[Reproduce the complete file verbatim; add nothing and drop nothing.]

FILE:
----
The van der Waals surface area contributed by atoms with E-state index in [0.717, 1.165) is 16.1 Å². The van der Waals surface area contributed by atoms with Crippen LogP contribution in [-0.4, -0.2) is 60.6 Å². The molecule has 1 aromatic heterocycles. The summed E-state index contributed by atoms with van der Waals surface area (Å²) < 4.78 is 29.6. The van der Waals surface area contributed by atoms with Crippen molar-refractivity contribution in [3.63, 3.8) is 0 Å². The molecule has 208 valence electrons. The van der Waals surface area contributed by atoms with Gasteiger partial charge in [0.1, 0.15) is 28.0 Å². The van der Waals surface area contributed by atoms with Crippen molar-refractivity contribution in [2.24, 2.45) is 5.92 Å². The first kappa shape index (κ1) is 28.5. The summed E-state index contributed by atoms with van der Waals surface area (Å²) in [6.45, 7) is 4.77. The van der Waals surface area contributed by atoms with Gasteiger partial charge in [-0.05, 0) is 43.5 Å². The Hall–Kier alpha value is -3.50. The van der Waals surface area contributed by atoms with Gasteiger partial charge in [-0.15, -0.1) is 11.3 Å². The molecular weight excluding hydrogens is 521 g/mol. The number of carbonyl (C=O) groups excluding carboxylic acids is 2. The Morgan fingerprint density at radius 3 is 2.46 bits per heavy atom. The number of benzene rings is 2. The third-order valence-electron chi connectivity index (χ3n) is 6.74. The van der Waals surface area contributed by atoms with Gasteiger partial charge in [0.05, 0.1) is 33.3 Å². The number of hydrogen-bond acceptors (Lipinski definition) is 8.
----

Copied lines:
The van der Waals surface area contributed by atoms with E-state index in [0.717, 1.165) is 16.1 Å². The van der Waals surface area contributed by atoms with Crippen LogP contribution in [-0.4, -0.2) is 60.6 Å². The molecule has 1 aromatic heterocycles. The summed E-state index contributed by atoms with van der Waals surface area (Å²) < 4.78 is 29.6. The van der Waals surface area contributed by atoms with Crippen molar-refractivity contribution in [3.63, 3.8) is 0 Å². The molecule has 208 valence electrons. The van der Waals surface area contributed by atoms with Gasteiger partial charge in [0.1, 0.15) is 28.0 Å². The van der Waals surface area contributed by atoms with Crippen molar-refractivity contribution in [2.24, 2.45) is 5.92 Å². The first kappa shape index (κ1) is 28.5. The summed E-state index contributed by atoms with van der Waals surface area (Å²) in [6.45, 7) is 4.77. The van der Waals surface area contributed by atoms with Gasteiger partial charge in [-0.05, 0) is 43.5 Å². The Hall–Kier alpha value is -3.50. The van der Waals surface area contributed by atoms with Gasteiger partial charge in [-0.15, -0.1) is 11.3 Å². The molecular weight excluding hydrogens is 521 g/mol. The number of carbonyl (C=O) groups excluding carboxylic acids is 2. The Morgan fingerprint density at radius 3 is 2.46 bits per heavy atom. The number of benzene rings is 2. The third-order valence-electron chi connectivity index (χ3n) is 6.74. The van der Waals surface area contributed by atoms with Gasteiger partial charge in [0.05, 0.1) is 33.3 Å². The number of hydrogen-bond acceptors (Lipinski definition) is 8.